First things first: Caitlin Dewey’s daily digest of all things Internet has an amazing name. Dewey has managed to create an incredibly exhaustive daily newsletter to explain exactly what’s happening on the Web for those of us who don’t spend our days trolling 4chan and Reddit—all the while maintaining a full-time reporting gig at The Washington Post. The newsletter’s tone is super conversational—it’s like she really is our friend—and keeps us coming back every day.
If Caitlin Dewey is your Internet-loving friend, Ann Friedman is your cool aunt who’s one part artist (have you seen her pie charts?), one part feminist, and all parts awesome. We find ourselves constantly refreshing our inboxes on Friday afternoons, waiting for Friedman’s weekly newsletter to arrive. It’s worth the wait. Friedman starts off by outlining the stories she’s written that week and then segues into her famous “I’m reading” section: a stream-of-conscience, link-heavy paragraph that includes some of the best stories you’ll come across all week.
If you mixed Bill Nye the Science Guy with Star Trek, you’d get Alexis Madrigal’s daily newsletter, 5 Intriguing Things. The newsletter focuses on technology, science, and all things quirky. As the name suggests, each newsletter includes five different items. Madrigal links to all sorts of things, including traditional stories, gadget write-ups, and academic musings.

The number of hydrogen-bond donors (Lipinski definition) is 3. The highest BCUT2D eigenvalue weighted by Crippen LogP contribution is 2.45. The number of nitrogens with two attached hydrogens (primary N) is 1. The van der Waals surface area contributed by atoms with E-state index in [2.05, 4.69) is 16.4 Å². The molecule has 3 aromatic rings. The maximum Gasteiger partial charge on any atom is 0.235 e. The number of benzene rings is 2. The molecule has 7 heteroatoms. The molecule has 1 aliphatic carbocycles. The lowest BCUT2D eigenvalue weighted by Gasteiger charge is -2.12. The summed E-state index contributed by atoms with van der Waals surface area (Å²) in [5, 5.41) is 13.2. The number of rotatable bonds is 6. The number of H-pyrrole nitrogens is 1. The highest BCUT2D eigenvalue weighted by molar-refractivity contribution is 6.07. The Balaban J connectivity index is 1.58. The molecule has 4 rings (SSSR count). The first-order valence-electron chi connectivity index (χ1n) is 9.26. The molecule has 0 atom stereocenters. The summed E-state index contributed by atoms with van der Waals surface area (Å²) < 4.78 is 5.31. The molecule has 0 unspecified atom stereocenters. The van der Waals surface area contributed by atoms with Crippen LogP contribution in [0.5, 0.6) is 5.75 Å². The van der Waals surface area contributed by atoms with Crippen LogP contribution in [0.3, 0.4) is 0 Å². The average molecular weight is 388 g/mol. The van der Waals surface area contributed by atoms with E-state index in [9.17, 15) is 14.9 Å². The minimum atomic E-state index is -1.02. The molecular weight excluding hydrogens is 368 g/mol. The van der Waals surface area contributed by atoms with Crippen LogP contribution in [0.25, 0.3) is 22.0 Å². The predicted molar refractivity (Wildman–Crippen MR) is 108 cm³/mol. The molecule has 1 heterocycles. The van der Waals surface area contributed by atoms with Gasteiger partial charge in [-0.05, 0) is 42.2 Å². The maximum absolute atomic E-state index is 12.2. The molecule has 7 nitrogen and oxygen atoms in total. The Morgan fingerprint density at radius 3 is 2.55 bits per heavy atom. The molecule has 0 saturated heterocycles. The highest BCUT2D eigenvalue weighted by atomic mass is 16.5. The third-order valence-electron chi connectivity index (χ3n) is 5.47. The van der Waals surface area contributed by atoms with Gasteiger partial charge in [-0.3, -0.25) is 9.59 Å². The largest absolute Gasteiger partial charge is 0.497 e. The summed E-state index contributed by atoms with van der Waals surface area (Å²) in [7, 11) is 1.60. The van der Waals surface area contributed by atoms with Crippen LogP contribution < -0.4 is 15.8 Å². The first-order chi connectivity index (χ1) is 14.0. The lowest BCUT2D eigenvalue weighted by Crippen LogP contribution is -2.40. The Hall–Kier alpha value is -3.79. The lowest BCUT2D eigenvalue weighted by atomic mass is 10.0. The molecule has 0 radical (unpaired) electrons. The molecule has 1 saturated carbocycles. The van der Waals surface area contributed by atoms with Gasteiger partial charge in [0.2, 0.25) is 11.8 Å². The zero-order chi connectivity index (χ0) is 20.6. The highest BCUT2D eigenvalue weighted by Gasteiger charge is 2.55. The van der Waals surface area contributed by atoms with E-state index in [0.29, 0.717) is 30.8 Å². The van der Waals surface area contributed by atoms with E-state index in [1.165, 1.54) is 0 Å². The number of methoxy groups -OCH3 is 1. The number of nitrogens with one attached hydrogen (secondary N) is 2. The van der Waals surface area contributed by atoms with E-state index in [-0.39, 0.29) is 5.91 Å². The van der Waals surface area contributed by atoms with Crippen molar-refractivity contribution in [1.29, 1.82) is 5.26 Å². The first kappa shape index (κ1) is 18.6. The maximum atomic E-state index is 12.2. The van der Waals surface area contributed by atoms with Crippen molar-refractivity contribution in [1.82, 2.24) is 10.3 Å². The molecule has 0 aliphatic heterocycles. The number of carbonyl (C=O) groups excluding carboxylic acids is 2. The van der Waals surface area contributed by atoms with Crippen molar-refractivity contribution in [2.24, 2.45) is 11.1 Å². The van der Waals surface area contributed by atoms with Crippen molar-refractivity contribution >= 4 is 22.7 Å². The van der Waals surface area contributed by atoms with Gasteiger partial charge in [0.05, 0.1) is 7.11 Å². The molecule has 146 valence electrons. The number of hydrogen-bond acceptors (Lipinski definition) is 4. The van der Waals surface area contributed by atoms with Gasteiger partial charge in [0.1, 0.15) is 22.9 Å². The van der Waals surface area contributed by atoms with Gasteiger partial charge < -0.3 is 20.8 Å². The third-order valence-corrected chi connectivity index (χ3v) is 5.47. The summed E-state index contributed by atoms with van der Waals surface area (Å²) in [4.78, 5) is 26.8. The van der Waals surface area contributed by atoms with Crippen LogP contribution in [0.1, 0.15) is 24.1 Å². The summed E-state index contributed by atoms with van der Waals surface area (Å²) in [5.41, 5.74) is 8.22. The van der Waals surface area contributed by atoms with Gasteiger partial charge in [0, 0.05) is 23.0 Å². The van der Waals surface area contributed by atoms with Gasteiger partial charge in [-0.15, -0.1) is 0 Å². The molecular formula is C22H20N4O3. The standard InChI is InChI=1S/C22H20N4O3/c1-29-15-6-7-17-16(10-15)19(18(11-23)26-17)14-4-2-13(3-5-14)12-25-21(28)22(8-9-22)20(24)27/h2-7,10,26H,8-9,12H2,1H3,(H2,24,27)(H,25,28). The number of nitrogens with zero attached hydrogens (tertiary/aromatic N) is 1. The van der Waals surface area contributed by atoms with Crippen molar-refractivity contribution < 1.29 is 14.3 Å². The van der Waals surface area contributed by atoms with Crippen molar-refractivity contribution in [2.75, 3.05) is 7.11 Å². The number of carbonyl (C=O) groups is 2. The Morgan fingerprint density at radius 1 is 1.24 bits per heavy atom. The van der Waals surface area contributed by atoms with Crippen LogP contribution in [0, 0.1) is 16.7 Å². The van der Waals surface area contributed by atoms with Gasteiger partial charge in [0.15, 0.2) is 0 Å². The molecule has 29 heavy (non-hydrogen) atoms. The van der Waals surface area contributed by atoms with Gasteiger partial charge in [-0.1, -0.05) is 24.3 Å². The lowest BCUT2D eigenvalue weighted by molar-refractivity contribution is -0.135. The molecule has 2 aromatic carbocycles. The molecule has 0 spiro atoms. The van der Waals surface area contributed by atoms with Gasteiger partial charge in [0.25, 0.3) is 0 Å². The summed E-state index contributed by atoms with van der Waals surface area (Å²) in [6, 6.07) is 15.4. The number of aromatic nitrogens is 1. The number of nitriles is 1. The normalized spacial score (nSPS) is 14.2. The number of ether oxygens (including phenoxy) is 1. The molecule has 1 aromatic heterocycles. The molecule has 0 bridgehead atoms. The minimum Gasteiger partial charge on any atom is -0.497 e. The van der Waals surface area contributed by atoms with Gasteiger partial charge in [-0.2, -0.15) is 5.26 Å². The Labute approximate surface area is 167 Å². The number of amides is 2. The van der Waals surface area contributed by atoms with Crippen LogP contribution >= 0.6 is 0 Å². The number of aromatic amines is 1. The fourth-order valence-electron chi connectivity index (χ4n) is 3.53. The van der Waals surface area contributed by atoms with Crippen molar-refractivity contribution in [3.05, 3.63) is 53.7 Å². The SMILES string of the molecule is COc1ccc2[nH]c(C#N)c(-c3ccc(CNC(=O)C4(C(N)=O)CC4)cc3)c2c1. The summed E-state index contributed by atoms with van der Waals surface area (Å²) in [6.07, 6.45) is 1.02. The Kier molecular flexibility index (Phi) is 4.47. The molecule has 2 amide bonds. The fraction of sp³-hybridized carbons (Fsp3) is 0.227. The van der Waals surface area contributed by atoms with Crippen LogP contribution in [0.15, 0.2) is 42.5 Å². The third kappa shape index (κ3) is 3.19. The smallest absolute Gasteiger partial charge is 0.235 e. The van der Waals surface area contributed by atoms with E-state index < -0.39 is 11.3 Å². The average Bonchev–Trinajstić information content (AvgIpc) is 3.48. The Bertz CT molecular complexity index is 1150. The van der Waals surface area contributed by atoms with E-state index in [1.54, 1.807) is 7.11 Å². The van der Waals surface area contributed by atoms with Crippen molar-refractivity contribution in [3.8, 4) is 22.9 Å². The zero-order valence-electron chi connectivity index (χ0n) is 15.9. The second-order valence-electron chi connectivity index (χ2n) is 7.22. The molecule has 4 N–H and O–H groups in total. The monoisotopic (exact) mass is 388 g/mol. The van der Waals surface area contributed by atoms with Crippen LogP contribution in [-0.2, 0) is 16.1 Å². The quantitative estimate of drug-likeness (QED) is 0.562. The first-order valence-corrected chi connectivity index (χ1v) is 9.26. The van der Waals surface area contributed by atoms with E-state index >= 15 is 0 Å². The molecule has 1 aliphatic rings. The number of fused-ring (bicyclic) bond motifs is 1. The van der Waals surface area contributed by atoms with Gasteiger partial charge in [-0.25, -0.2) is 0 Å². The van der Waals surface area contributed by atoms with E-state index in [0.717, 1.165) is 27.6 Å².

Reading Dan Lewis’s newsletter is like reliving the standout lectures from your favorite college professor. Each edition focuses on one specific topic—sometimes current, sometimes historical—that’s a blip on the radar (Did you know looking at images of baby animals can help you focus?). The funny thing about this newsletter is you’ll find yourself peppering in these factoids as a way to impress friends, family, and even dates.
Kevin Nguyen describes himself as “a human bot who writes things.” But there’s nothing robotic about the way he synthesizes what’s happening in the world around us in his thought-provoking biweekly newsletters. Topics are geared toward the millennial set (fitness trackers, mobile payment apps, and gentrification), yet the themes of youthful reflections and finding oneself are universally relatable.